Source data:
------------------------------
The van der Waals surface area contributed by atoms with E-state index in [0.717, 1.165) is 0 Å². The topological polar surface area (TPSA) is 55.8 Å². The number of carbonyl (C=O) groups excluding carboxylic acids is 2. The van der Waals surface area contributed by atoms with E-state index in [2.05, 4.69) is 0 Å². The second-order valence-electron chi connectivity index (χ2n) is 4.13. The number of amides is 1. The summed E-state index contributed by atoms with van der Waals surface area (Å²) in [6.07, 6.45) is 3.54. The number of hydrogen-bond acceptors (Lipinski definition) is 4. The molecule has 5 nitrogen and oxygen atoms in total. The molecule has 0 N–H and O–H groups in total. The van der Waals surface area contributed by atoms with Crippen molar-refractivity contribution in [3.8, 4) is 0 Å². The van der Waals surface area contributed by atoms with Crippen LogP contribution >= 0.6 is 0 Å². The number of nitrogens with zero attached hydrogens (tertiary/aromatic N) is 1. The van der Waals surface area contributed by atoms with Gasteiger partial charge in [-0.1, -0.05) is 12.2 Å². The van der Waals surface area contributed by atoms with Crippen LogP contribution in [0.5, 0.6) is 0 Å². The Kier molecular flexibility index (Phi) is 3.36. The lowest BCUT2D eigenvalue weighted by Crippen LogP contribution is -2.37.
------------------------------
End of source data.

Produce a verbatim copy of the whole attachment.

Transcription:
The van der Waals surface area contributed by atoms with E-state index in [0.717, 1.165) is 0 Å². The topological polar surface area (TPSA) is 55.8 Å². The number of carbonyl (C=O) groups excluding carboxylic acids is 2. The van der Waals surface area contributed by atoms with E-state index in [2.05, 4.69) is 0 Å². The second-order valence-electron chi connectivity index (χ2n) is 4.13. The number of amides is 1. The summed E-state index contributed by atoms with van der Waals surface area (Å²) in [6.07, 6.45) is 3.54. The number of hydrogen-bond acceptors (Lipinski definition) is 4. The molecule has 5 nitrogen and oxygen atoms in total. The molecule has 0 N–H and O–H groups in total. The van der Waals surface area contributed by atoms with Crippen molar-refractivity contribution in [3.8, 4) is 0 Å². The van der Waals surface area contributed by atoms with Crippen LogP contribution >= 0.6 is 0 Å². The number of nitrogens with zero attached hydrogens (tertiary/aromatic N) is 1. The van der Waals surface area contributed by atoms with Gasteiger partial charge in [-0.1, -0.05) is 12.2 Å². The van der Waals surface area contributed by atoms with Crippen LogP contribution in [0.5, 0.6) is 0 Å². The Kier molecular flexibility index (Phi) is 3.36. The lowest BCUT2D eigenvalue weighted by Crippen LogP contribution is -2.37.